The authors make a number of other speculations about the potential superiority of FOLE over standard soy-based lipid emulsions, but concede that “our study was not adequately equipped to address” the association of reduced intralipid with improvement in cholestasis.  Despite this concession, the authors boldly proclaim in the concluding paragraph: “while awaiting the more general availability of FOLE, infants at high risk should be identified early and referred to centers that provide the option of FOLE…in which families are fully informed of both the potential benefits and limited current data.”

A recent media report also promotes the effectiveness of FOLE: 

Related blog posts:

Optimizing lipids to minimize cholestasis

As discussed in previous blog entries (PNAC, PNALD, and IFACMore on PNACFour advances for intestinal failure), the right amount of lipid and the type of lipid both can contribute to parenteral nutrition associated cholestasis (PNAC).  More information about SMOFlipid which is a complex mixed-type lipid emulsion derived from soybean, coconut, olive, and fish oils is available (JPGN 2012; 54: 797-802).  SMOF contains 30% soybean oil, 30% MCT, 25% monounsaturated fatty acids, and 15% fish oil.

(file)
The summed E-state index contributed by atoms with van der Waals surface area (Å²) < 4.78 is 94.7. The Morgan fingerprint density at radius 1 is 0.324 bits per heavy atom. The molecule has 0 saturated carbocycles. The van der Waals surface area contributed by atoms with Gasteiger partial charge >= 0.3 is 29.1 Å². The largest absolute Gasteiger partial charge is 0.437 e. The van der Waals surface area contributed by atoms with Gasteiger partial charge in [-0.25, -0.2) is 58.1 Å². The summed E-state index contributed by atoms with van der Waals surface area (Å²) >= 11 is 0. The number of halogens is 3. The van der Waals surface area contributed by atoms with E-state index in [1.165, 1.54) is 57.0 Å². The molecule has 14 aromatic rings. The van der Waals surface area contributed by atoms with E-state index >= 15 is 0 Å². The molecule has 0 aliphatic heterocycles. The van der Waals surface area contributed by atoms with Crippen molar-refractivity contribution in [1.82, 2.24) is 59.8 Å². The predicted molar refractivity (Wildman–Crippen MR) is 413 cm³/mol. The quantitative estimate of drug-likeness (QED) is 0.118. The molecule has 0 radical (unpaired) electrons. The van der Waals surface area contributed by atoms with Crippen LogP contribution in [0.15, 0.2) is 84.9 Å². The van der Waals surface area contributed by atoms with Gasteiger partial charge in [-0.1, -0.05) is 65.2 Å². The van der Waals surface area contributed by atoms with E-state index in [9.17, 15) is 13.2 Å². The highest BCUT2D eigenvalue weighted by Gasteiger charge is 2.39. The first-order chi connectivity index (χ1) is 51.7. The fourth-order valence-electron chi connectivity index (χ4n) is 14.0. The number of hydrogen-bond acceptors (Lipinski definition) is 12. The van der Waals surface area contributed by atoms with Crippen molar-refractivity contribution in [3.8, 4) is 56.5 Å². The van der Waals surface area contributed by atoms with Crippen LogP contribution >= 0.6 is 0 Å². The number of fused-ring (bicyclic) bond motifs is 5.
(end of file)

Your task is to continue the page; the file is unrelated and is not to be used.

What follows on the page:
This study had a retrospective cohort comparison design & examined serum bilirubin over 6 months in children with PN-associated cholestasis (PNAC).  In one cohort, 8 patients received the SMOFlipid and the other 9 patients continued on Intralipid (IL).

The SMOF cohort was receiving 81% of caloric needs as PN at entry whereas the IL cohort was receiving 92%.  Six months later, SMOF cohort was receiving 68% of caloric needs as PN compared with 50% for IL cohort.  Nevertheless, the SMOF group had improved cholestasis with a median bilirubin drop of 99 μmol/L compared with an increase of 79 μmol/L among IL patients.  Overall, 5 of 8 children in the SMOF group had resolution of jaundice compared with 2 of 9 in the IL group.